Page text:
Bad bank fears for Almeria housing

HAIRCUTS: Excess stock of unsold housing needs to be moved.

Spain’s newly formed ‘bad bank’ has predicted that it will take a few more years for Almeria to clear its stock of 20,000 unsold properties.

The bank, which is called Sareb (Society for the Management of Assets for the Restructuring of Banking), has been set up to offload so-called toxic assets at a loss (‘haircut’) so that the State can recover some money for nationalised banks. The process is being used in Ireland and has been implemented in Sweden and Finland in the past.

In an initial report, the bank has indicated that Almeria is one of the eight provinces that will be the last to sell off their excess stock of unsold housing. The other seven are: Cádiz, Jaén, Albacete, Ciudad Real, Alicante, Toledo, and Castellón. The latter two and Almeria have the most unsold housing.

Overall, the bank’s findings painted a bleak picture for the housing market. It said that there are more than 800,000 unsold properties in Spain. It predicted that values would fall until 2014, would then stabilise for two years and only begin to increase in 2017, almost ten years after the crisis began.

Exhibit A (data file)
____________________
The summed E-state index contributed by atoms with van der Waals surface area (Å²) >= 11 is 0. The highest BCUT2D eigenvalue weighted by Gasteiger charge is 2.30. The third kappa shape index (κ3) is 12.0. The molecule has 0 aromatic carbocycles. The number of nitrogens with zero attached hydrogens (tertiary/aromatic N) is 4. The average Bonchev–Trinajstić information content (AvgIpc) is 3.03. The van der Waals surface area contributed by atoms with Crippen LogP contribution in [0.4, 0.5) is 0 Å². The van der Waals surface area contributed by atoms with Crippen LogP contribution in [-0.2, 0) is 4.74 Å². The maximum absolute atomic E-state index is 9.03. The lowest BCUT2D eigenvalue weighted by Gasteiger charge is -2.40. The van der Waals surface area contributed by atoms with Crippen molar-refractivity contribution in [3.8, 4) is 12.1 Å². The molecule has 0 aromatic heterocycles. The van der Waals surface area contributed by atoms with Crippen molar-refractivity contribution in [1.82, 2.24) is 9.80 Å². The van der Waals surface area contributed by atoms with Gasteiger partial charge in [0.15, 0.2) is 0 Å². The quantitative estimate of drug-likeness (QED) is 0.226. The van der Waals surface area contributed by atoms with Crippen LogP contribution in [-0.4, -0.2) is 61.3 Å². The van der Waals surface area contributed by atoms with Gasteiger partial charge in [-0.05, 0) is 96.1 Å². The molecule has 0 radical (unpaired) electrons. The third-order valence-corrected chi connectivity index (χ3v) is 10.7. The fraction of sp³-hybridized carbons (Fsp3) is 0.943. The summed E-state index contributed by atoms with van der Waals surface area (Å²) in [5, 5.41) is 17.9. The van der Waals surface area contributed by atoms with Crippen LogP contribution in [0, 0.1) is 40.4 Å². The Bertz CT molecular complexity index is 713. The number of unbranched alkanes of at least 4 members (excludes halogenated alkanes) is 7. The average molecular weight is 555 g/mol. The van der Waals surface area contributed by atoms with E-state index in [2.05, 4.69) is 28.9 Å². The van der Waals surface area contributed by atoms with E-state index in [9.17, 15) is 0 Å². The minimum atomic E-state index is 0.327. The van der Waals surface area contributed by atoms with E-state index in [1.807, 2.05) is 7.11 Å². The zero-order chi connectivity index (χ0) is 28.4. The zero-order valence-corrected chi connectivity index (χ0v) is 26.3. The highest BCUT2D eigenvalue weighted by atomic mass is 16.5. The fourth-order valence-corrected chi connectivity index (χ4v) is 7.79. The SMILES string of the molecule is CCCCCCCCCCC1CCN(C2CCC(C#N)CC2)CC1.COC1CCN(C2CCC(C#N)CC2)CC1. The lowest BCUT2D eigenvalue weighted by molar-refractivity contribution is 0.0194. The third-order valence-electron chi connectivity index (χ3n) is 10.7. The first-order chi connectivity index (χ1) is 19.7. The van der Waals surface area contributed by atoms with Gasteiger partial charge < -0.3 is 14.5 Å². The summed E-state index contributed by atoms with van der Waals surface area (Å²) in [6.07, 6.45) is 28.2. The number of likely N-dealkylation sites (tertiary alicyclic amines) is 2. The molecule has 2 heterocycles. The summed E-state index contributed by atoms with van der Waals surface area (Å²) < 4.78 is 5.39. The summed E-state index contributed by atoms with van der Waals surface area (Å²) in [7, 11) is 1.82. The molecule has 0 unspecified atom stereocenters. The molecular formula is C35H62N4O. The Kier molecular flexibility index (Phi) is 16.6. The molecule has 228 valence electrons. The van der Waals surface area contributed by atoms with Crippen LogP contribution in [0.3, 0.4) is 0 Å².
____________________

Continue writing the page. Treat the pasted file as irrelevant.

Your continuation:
For example, the bank predicts a decrease of 2.8 per cent next year for finished properties and 7.7 per cent for unfinished properties. As a comparison, property prices across the board dropped by 6 per cent last month in Almeria capital, with only Murcia, Malaga and Granada performing worse.

Sareb initially plans to sell 89,000 homes that are owned by nationalised banks. Last month, it announced haircuts of 54 per cent on new housing and 63 per cent of foreclosed assets. Those figures are national averages and don’t reflect regional variations. Ratings agency Fitch has described the haircuts as “reasonable” but added “we think there are still significant challenges for Sareb given the economic climate”.

A problem that the bank faces is that half of all unsold housing stock is in just three regions: Andalucia, Valencia and Castile-La Mancha, which has many Madrid satellite towns. In contrast, Madrid, the Basque Country, Navarre and Cantabria have the smallest stock, lowest unemployment and highest purchasing power.

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